Celebrated Journalist and Producer Writes a Chapter with Groundbreaking AI Tech
Liane Thompson understands what groundbreaking stories do: present new information in new ways.
This has been key to her immense, sprawling career that spans multiple waves in technology and culture.
It’s why she was among the first video journalists to report on the ground during 9/11, in Haiti after the earthquake of 2010, covering Israel-Palestine conflict in the 1990s, and at many other globally disruptive events—her broadcasting résumé includes National Geographic, NPR, The New York Times, CNN, and more.
It spurred Thompson to start her own production company in Hungary. And it’s what led her to the forefront of modern television’s new era, serving as executive producer on reality shows Trauma: Life in the E.R. (for which she has two Primetime Emmy Award nominations), Anthony Bourdain’s A Cook’s Tour, and others.
More recently, it enticed Thompson to co-found Aquaai, an award-winning environmental tech firm with her spouse, Simeon Pieterkosky. Together, they’ve brought affordable technology that makes aquaculture and waterways more sustainable, efficient, and resilient to climate change.
The trick has been following nature’s lead—all the way to a better source of information.
“They look and swim like fish,” Thompson says, describing Aquaai’s fleet of autonomous underwater vehicles (AUV). Equipped with three cameras and environmental sensors, these fish bots gather rich visual and environmental data and deliver them to a simple dashboard.
Technology like this is typically built or designed for the US Navy or oil and gas—organizations with gigantic budgets.
“We thought, ‘why not make a technology that everyone can afford so you can really have that impact you need to protect the waterways?’” Thompson said.
Aquaai’s AUVs report on changes in water temperature or oxygen levels, salinity, and pH levels, as well as changes in fish stock feeding habits—events that fish farmers need to know and respond to quickly. Its early work with Norwegian salmon farmers Kvarøy proved highly valuable and preceded the launch of an Aquaai Norway subsidiary.
Beyond aquaculture, the fish-like drone can be used to monitor areas like canals, ports, and other large waterways where 24/7 surveillance can help identify and mitigate pollution, structural damage, and ongoing degradation due to climate-related conditions.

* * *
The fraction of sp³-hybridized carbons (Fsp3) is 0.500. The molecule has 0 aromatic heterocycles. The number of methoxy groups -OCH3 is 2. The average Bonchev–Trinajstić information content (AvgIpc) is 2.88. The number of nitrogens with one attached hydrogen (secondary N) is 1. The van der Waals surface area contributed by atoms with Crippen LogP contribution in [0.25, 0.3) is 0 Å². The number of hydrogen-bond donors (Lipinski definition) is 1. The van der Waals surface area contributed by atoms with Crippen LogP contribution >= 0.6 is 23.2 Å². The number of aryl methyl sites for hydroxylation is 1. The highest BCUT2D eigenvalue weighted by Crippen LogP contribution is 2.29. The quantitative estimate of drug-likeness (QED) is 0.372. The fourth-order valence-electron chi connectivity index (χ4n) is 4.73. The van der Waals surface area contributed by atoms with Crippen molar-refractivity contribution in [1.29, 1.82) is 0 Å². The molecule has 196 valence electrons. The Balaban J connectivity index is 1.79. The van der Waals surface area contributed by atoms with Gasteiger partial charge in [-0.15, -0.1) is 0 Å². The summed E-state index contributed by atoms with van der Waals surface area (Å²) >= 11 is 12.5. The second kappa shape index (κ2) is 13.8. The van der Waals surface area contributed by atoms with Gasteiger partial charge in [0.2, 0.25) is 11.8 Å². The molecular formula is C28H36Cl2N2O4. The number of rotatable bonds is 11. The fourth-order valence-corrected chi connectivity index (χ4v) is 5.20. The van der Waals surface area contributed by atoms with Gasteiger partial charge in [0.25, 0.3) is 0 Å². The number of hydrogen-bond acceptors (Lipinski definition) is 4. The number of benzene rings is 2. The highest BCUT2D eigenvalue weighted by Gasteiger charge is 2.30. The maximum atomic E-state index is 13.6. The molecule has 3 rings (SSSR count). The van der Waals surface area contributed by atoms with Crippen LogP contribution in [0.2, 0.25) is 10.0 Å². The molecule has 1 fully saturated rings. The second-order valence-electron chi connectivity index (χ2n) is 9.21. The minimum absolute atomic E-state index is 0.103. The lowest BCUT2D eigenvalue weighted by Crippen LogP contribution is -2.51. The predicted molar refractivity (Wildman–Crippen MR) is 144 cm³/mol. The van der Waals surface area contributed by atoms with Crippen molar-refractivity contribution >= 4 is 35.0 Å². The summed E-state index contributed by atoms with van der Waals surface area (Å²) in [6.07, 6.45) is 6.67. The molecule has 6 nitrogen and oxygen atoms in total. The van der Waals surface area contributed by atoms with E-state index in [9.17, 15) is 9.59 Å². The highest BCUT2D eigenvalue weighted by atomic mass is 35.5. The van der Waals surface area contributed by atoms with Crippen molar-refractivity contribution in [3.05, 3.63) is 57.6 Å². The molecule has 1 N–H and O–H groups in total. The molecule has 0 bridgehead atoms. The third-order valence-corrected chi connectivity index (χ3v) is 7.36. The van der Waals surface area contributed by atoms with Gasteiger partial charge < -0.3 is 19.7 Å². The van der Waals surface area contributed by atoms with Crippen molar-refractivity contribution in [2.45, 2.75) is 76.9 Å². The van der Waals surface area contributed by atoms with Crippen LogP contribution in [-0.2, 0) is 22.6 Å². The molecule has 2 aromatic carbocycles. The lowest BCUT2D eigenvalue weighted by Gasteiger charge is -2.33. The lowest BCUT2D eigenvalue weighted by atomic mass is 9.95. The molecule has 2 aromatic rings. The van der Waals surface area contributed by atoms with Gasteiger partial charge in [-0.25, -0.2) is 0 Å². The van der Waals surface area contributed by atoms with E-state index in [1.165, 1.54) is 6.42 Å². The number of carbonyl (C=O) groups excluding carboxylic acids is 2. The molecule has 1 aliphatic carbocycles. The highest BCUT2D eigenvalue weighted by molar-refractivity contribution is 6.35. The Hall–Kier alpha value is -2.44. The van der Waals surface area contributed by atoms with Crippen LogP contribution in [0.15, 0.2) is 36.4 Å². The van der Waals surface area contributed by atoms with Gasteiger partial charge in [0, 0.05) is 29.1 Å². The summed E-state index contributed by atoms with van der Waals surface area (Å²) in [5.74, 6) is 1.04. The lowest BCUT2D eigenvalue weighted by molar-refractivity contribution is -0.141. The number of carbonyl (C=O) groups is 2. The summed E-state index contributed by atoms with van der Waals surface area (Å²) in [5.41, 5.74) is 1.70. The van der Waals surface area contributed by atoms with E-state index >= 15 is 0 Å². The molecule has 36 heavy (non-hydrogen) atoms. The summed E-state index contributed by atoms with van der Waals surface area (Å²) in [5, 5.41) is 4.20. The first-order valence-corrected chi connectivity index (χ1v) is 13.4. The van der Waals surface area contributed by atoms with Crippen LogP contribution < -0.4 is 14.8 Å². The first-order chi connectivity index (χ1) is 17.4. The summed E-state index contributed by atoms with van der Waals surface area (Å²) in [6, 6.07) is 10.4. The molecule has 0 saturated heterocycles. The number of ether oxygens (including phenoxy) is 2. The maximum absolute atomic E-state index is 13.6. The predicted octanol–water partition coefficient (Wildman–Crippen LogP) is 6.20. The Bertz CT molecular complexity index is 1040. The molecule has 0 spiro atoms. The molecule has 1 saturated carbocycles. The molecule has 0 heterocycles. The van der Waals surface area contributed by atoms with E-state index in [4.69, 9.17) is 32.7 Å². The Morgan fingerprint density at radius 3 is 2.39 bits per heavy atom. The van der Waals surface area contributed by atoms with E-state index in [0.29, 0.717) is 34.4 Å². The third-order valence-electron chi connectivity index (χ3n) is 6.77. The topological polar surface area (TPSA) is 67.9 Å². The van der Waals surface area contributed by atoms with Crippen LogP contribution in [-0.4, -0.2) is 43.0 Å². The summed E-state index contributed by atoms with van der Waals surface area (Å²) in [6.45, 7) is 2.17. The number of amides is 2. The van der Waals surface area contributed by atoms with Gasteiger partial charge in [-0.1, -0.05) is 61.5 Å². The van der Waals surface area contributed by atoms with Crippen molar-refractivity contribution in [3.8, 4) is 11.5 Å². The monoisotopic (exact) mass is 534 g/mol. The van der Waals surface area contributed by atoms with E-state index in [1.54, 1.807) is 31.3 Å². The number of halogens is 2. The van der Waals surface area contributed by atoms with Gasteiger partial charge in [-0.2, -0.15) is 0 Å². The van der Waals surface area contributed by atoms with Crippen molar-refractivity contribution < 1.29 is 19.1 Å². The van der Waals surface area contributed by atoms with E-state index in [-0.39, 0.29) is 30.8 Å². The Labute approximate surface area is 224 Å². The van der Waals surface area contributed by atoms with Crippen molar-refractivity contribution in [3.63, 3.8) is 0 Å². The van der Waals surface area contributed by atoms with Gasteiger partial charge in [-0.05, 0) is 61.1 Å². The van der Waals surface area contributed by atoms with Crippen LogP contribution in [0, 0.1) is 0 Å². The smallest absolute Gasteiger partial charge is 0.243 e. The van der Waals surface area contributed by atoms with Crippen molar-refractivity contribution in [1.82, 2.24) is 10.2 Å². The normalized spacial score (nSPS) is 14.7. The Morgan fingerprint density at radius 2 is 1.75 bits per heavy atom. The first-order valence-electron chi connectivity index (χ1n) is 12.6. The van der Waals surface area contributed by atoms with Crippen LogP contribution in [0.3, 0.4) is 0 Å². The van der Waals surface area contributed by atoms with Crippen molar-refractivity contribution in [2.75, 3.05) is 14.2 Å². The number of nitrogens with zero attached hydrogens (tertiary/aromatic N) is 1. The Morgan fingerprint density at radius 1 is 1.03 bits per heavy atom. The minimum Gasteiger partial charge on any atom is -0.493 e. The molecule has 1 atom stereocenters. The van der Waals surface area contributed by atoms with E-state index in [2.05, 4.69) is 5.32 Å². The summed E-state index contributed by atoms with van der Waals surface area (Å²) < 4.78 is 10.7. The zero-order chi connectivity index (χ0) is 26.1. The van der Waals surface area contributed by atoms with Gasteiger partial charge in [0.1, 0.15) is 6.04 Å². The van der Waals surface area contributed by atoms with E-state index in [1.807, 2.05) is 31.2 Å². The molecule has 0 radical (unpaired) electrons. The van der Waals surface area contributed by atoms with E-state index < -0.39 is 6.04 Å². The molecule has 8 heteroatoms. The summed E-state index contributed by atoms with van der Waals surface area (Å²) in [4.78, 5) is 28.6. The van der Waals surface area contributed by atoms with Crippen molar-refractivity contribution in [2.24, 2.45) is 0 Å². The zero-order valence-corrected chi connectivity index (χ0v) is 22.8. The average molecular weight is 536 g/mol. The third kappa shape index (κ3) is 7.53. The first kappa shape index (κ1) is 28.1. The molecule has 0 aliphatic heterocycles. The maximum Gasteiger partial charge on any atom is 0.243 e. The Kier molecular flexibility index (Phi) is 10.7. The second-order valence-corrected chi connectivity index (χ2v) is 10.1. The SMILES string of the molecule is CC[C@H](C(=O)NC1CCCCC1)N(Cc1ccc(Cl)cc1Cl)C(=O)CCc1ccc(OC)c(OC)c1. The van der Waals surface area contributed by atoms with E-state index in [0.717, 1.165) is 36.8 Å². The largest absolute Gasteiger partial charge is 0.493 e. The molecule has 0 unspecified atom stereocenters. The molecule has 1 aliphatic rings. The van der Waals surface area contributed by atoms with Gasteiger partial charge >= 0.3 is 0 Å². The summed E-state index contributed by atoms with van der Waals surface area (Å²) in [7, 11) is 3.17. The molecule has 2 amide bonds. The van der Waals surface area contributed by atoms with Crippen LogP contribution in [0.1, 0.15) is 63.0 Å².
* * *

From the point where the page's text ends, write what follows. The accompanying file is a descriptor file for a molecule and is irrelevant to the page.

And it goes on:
“We thought, ‘why not make a technology that everyone can afford so you can really have that impact you need to protect the waterways?’”
Having moved a lot during childhood, building things—businesses, connections, communities—from scratch was a skill Thompson learned at a young age. Following a stint in Europe after high school, she returned to Chico (one of her many childhood homes) as a single mom and enrolled at Chico State with hopes of establishing a career path.
The transition into student life brought support, opportunities, and lessons still close to her heart. Among these was her early success as a writer for The Orion.
“My first article made the front page,” she said. “I instantly knew this was for me: deadlines, finding stories, multi-tasking. Everything clicked after that.”
Thompson also worked at the Center for International Studies for Professor Robert Jackson, who remains one of many close friends in Chico today, along with her bestie from second grade in Chico, Rina Venturini DiMare (International Relations, ‘88).
While her story is largely punctuated by change, renewal, and reinvention, Chico features as a constant. “It was just a great community, a beautiful campus, and a time when I made memories with good people. That’s why I love it and still come back.”
With new projects on the horizon for Aquaai, Thompson continues to wield the power of storytelling.